Lately I’ve been spending a lot of time with God and Moses. On Sunday mornings I teach a class on freedom through the lens of Exodus, and so I’m reading Exodus a lot. A year or so ago I wrote a Bible study in Exodus. That time I couldn’t help noticing how helpful Exodus was, how instructive for a person like me who wanted so much to find freedom. This time, reading through the book, I’m seeing new sights and feeling new feels--particularly as I watch the relationship between God and Moses bloom.
This past Sunday we looked at Exodus chapter 33, at the moment when Moses enters the tent of meeting right after the golden calf disaster and the subsequent punishments rained down upon the people of Israel--plague, a brutal purge, and the promise that God would not move on to the next encampment with the people. We see Moses, inevitably tired and heavy, walk across and beyond the camp while the whole wandering nation watched.
I wonder how hard it was for Moses to take that walk. To come to God in the wake of everything…
But as he’s walking the Exodus writer steps in with an aside, a sort of footnote to the action. He explains Moses’ practice of coming to the tent of meeting, the place where men met God, how all of Israel would worship when the Lord, made manifest in a thick cloud, descended on it. The Exodus writer says of Moses’ conversations with God in the tent: “The Lord would speak to Moses face to face, as one speaks to a friend.”
And I think, “I would want to talk to my friend when I was tired and heavy.”
That sentence--The Lord would speak to Moses face to face, as one speaks to a friend--it’s breath-taking, really. Lovely. Can you imagine it?
I said in class on Sunday, “When I die one day I hope people say at my funeral, ‘The Lord would speak to Jennifer… as one speaks to a friend.’”
This is my life’s goal: to be a friend of God.
There are certainly perks to a friendship like that. In this exact context, God gives Moses the gift of reversing His decision not to go with the people. He says, “I will do the very thing you have asked, because I am pleased with you and I know you by name.”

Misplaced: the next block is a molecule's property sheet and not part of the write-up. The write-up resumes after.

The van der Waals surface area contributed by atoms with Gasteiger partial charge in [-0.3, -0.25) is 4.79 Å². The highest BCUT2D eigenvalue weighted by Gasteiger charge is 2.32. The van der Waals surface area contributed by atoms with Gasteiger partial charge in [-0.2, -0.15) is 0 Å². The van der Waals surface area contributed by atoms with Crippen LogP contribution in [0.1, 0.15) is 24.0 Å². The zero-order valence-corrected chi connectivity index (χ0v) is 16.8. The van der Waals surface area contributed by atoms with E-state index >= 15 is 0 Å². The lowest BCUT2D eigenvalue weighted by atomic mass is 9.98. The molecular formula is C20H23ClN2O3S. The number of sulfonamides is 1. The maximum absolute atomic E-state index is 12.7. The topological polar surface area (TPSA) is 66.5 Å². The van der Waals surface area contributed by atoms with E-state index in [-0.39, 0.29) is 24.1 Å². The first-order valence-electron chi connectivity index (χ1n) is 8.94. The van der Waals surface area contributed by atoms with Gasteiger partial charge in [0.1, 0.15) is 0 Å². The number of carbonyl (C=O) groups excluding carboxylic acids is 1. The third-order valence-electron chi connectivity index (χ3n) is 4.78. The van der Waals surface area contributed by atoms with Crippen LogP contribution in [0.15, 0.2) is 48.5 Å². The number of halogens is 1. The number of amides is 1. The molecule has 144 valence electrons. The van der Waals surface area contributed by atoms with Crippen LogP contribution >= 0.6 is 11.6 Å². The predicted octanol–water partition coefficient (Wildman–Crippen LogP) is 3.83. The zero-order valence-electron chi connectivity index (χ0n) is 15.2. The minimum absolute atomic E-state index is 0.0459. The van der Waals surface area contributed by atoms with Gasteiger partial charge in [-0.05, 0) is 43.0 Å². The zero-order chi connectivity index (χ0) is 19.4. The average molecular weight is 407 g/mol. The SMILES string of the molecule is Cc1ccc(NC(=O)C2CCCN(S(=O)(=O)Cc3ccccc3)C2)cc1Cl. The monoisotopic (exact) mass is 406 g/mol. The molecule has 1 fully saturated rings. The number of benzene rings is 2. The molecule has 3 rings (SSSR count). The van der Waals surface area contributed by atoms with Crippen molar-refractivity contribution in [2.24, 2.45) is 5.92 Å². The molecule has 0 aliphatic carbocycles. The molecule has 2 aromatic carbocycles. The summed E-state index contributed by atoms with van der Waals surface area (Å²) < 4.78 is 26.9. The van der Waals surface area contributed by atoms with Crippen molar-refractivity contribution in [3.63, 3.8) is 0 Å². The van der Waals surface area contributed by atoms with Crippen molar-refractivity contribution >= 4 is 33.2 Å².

There is favor in friendship with God.
There’s glory, too. When Moses spends time with God his face glows. I imagine one of those glow worm dolls I had as a kid, but I suspect it was more beautiful and powerful and less creepy than that. When Moses is with God, God wears off on him. And I want that.
But mostly I just want to be friends with God because I want more God. Because I want to be in His confidence. Because I want Him to show me things and tell me things and take me places. Because I would rather be with Him than be anywhere else doing anything else. And that’s what friendship is.
Now, I know it won’t be easy. For Moses, being a friend of God meant not having too many friends among the people. It meant saying hard things on God’s behalf. It meant being different, remarkably so, so different people didn’t want to look at his God-painted face.
It meant not feeling at home. Ever. Moses didn’t fit among the people and he didn’t fit with God--not fully. Not yet.
It meant doing hard things all the time. Moses is always tired. He talks to God like a mother of five month old twins who still won’t sleep. God never stops asking Moses to do things. He equips him, sure. But He also uses Moses every day, all day until the day he dies.
For Moses friendship with God meant hard conversations with God. It meant never fully understanding God and yet striving every moment to understand Him better. It meant navigating the stuff he couldn’t know in light of the stuff he did know, and that isn’t easy.
Friendship with God made Moses an enemy to the family he grew up with as a boy.
Friendship with God made Moses a homeless, unpaid leader of hundreds of thousands of people who didn’t want to follow.
Friendship with God isn’t to be taken lightly. It costs something.
But the reward…
Friendship with God grows in shared experience, vulnerable conversation, partnership in mission, in vulnerability and in trust. I’ve learned that from Moses.
Too, I’ve learned that if you want to be a friend of God, the trick is to do what Moses did after the calf; you need to go to the tent of meeting. That’s not so hard these days as God has made each of us a tabernacle, His Spirit dwelling within the very bodies of His children. God is close. And every day we reach for Him, He comes closer.
James writes, Come near to God and he will come near to you. Never was there a better promise.
We may be tempted when we feel distant or sad or dry, to stay away. We may not feel particularly warmly about God or really want to talk to Him that much. We may be frustrated or angry, disappointed or confused.
Friendship says, “Even though I don’t understand, even though I’m angry, even though the last thing I want to do is get out of this bed or cross this camp, I’m going to come to the tent. I’m going to sit down and talk to You, face to face, as one speaks to a friend.”
You do that for God, and He’ll do it for you. Because, like He said to Moses, He’s pleased with you and He knows you by name.